Firstly, a few basics!
Before you can connect to the CAN, you need to figure out if you’ve got Line of Sight (LoS) to one of our Access Point Nodes. LoS means that you should be able to physically see the other node you’re attempting to connect to, which helps you get a strong and stable connection.
Now, we don’t expect everyone to jump onto their roof with a pair of binoculars and look for a pole that could be 20KMs+ away… so we’ve written a handy tool to help you find a suitable node! Our NodeDB allows you to input the details of your location, which our software then uses to show you a line of sight profile to nearby nodes – like this one we prepared earlier:
As you can see, this line represents the level of the ground along the path between the two nodes. The red “blob” is the path that the radio waves take between the two points. Note that the radio wave itself isn’t completely flat, but it expands out toward the centre – this “blob” is called the Fresnel Zone. To ensure optimal performance you need to ensure that at least 70% of the Fresnel Zone is un-obstructed. If the Fresnel is obstructed, the signal waves can bounce and collide into each other, causing signal loss.
It’s also worth noting that the elevation profile does not take into consideration trees or buildings, which may cause issues when you’re establishing your link.
So, I’ve found an AP Node… now what?
Awesome! Now you need to figure out what radio gear you’re going to use on your node. Most of our nodes use equipment from Ubiquiti Networks, so that’s what we’ll focus on for the purposes of this guide.
- Short Links, < 10 kilometres
- At this range we’d recommend the NanoStation M5 or the NanoBeam M5-16. The NanoStation has a smaller footprint, making it more suitable for mounting on a TV mast or un-braced J-Pole, but the NanoBeam offers a better radio and will have better throughput.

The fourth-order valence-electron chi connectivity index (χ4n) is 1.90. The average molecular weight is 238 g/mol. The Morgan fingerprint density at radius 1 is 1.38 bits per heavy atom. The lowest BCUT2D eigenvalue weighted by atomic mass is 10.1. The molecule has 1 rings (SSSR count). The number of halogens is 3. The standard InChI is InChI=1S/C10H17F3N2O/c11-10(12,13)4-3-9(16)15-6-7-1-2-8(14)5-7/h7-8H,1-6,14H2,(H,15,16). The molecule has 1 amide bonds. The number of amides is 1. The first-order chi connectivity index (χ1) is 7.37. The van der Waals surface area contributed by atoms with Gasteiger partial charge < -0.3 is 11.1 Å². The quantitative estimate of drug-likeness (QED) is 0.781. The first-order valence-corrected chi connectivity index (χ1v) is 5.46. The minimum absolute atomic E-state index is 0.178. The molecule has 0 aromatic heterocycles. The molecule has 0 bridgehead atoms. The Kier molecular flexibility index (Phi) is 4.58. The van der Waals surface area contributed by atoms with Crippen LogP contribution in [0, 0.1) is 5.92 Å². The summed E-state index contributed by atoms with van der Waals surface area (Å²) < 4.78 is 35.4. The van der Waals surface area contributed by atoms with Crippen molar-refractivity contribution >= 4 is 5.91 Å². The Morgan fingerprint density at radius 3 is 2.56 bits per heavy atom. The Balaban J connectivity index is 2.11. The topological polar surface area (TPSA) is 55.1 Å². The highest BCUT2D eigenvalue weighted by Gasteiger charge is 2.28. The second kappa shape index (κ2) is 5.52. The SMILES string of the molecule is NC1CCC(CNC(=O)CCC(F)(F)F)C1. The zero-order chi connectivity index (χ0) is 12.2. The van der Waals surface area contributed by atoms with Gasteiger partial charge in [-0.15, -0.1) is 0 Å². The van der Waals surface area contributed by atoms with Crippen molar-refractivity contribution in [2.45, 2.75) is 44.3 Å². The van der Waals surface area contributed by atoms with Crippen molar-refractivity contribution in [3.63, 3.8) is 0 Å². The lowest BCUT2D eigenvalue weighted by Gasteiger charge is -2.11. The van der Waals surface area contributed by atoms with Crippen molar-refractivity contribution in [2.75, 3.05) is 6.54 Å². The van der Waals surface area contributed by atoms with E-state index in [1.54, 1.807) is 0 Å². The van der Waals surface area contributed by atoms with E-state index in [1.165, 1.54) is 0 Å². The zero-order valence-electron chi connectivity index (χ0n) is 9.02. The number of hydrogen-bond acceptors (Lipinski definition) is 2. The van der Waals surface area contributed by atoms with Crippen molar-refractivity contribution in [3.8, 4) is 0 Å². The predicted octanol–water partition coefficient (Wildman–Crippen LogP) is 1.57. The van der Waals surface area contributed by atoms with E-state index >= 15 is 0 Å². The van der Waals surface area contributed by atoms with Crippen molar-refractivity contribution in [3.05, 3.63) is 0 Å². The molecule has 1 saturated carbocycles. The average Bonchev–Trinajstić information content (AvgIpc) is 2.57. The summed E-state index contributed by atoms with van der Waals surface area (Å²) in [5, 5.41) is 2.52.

- Medium Range Links, 10-25 kilometers
- Now things are getting a bit more serious. At this range you’re going to want a radio with a higher power output. For a simple single unit solution, look at the NanoBeam M5-400. If wind loading is an issue, you can fit a plastic cover called a radome. Ubiquiti make one for the NanoBeam (the part number is NBE-RAD-400) and they’re well worth the investment to keep your loading down.
- Long Range Links, 35 kilometres and up
- If you’ve got a long link, you’re going to need a radio/antenna solution with at least 25dBi of gain. The PowerBridge M5 has 26dBi of gain and has a proven track record of doing solid, long range links. It’s costly, but the best solution we’ve found to date. If your budget is a little lower and you’re happy to have a non-integrated radio/antenna, you can couple a Rocket M5 to a Lanbowan 28dBi Grid antenna (with appropriate antenna connectors). This is a little more complicated because they’re separate units you need to purchase and hook up together, but they offer great bang for your buck.
- Other Equipment
You’ll also need to have a suitable router to connect to the CAN, and ensure your radio is connected with an appropriately shielded cable. While it costs a little more than regular cable, failing to use shielded cable can result in damage to your radio during an electrical storm – which won’t be covered by the warranty!
Where can I get the gear from?
Depending on the type of hardware you’re looking to purchase, your best bets are either City Technology, or Duxtel. If you’re local to Perth, Tang Computers can save you some money on shipping, depending on the item.
But what if I’m still not sure?
No worries! One of the best parts of being a WACAN member is… well, talking to other WACAN members! If you’re stuck choosing radios, or if you need a hand configuring your network, you can always hit up some of our experts either on our Forums or on Discord. We’re happy to help!